1. Why Vegan? 2. Nutrition 3. Environment 4. Ethics 5. Resources



How can a vegan diet fight climate change, deforestation and extinction? Isn’t that a tall claim?

Guess what’s the biggest contributor to climate change. Cars? Aircraft? Oil refineries? Most people do not know that the biggest contributor to climate change is actually livestock farming. But how? Firstly, because the world’s 23 billion livestock emit 32,000 million tons of carbon dioxide (CO2) per year. Livestock also release methane (CH4) and nitrous oxide (N2O), which are far more potent as greenhouse gases than CO2. CHis 86 times more potent than CO2, and also stays in the earth’s atmosphere for significantly longer, causing a cascading greenhouse effect. But N2O is the worst of all: it’s 296 times worse than CO2, and stays in the atmosphere for 150 years – and livestock produce 65% of all N2O! A World Bank study shows that livestock farming contributes 51% to climate change in the long term. If people were to eat vegan food, we will win half of the battle against climate change! And by switching to sustainable technologies, we can actually reverse global warming!

Here’s another shocking statistic: over 1/3rd of the world’s ice-free land is now being used for livestock farming. The need for fertile land for growing corn, soy and grain as feed for livestock is so acute that today, meat production accounts for 91% of all deforestation in the Amazon rainforest. But – raising plants to feed people directly uses only 1/15th of the land required for producing meat. If humanity were to switch to a vegan diet, 94% of the land being farmed today can potentially be returned to the wild. With veganism, we can protect our world’s biodiversity.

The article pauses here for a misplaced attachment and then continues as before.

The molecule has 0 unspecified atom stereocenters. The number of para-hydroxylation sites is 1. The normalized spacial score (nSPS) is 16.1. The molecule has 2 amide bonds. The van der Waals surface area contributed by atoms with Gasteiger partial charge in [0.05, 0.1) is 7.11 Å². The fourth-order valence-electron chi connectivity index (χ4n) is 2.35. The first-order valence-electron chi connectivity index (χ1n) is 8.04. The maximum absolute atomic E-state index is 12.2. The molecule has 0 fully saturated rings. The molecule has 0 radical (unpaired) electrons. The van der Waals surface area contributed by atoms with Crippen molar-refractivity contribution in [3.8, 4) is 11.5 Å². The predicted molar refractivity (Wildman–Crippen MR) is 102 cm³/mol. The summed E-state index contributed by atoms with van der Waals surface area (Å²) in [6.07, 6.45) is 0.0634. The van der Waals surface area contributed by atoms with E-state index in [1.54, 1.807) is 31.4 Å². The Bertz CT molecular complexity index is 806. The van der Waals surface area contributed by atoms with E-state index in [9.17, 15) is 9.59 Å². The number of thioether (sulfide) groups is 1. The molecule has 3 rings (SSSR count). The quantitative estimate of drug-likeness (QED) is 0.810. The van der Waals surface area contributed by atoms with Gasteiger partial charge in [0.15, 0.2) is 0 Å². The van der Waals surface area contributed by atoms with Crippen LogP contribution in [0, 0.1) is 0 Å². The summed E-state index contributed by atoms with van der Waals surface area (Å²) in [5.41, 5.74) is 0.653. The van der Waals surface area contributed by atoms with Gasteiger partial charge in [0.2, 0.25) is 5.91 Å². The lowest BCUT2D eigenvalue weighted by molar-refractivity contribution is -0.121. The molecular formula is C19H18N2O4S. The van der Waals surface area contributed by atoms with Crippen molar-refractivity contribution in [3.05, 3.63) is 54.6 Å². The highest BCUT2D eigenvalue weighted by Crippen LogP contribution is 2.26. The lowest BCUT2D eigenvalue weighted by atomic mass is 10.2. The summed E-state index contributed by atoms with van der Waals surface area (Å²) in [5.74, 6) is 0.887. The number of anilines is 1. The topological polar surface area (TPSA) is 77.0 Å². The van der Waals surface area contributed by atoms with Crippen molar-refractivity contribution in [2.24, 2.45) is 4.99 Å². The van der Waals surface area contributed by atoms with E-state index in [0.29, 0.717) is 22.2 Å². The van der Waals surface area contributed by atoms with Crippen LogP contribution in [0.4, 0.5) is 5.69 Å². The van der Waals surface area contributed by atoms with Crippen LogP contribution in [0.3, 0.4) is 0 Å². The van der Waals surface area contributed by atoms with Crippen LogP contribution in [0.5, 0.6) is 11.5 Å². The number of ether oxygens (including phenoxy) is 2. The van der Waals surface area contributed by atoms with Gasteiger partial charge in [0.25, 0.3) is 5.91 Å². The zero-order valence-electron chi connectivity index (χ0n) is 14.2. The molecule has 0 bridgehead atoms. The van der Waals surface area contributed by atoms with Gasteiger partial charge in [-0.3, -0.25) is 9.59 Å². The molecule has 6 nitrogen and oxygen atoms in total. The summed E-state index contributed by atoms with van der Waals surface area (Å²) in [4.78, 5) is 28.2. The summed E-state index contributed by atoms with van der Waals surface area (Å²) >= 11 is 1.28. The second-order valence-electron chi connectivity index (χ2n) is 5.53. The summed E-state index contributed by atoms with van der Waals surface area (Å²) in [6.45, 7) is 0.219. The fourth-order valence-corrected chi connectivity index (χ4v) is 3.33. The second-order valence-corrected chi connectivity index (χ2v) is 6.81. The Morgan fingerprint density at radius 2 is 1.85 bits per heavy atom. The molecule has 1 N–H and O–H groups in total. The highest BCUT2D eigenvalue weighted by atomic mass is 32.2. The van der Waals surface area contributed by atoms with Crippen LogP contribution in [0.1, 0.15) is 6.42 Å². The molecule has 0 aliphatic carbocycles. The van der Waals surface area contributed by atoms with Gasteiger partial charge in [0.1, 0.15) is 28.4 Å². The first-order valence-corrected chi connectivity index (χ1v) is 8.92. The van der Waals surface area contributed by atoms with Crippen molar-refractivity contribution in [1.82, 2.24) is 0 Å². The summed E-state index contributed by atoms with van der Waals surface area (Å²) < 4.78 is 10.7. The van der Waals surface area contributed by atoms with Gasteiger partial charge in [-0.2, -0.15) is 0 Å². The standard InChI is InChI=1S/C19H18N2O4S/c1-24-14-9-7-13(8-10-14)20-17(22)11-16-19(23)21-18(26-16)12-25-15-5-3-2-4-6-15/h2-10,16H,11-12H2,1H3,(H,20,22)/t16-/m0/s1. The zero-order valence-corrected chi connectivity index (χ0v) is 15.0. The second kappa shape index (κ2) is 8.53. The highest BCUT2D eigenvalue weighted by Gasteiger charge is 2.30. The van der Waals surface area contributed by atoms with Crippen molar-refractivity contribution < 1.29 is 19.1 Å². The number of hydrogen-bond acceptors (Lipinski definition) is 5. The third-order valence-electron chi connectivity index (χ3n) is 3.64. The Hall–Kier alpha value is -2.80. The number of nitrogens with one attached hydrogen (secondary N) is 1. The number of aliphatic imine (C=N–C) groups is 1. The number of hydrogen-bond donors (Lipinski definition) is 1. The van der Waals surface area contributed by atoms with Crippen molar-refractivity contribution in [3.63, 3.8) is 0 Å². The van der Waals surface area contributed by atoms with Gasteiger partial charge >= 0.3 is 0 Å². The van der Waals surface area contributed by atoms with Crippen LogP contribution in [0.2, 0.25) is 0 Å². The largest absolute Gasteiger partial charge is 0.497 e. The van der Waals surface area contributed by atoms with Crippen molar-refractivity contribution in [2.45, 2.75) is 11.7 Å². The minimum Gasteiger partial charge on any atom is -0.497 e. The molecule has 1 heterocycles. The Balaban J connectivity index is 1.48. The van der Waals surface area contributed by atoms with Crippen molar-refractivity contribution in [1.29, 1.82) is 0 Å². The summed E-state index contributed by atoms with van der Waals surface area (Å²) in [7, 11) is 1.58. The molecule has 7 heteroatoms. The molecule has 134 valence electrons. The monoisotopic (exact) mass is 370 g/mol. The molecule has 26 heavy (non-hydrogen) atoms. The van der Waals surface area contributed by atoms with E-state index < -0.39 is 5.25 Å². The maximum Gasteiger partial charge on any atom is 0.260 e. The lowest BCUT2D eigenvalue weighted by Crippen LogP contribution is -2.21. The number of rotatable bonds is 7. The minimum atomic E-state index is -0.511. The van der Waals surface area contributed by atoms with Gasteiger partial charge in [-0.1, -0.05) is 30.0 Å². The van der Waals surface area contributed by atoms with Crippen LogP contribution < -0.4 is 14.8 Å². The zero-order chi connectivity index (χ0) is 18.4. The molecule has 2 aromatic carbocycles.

Its impact on the oceans will be even greater. The global demand for fish is so high that over 85% of the world’s fish populations have already been killed. More than half of all fish stocks have been depleted so severely that they will take decades or centuries to recover. 9 out of 10 predatory fish are threatened with extinction. Ships with massive trawler nets catch fish from deep oceans and destroy coral reefs that have taken millennia to grow. And most shocking of all – 40% of the world’s fish catch is added to livestock feed, or used to make fertilizers (which are used to grow livestock feed). Only veganism can save our oceans.


But human population is so high that we need a variety of food sources.

Population is a huge problem. But it isn’t purely a “numbers” problem; it’s a crisis caused by how much we consume, not merely how many people there are. Today, hundreds of millions of people suffer from malnutrition. And yet, 70% of the world’s food is fed to livestock, not people. The grain fed to cattle in the United States alone could feed 800 million people. Today’s food production can provide 3200 calories of nutritious plant-based food per day to over 11 billion people. The world’s population is 7.3 billion, and will likely never cross 9.5 billion. In other words, we have more than enough land and water to feed all of the world’s people for all time to come. In a vegan world, nobody would starve.


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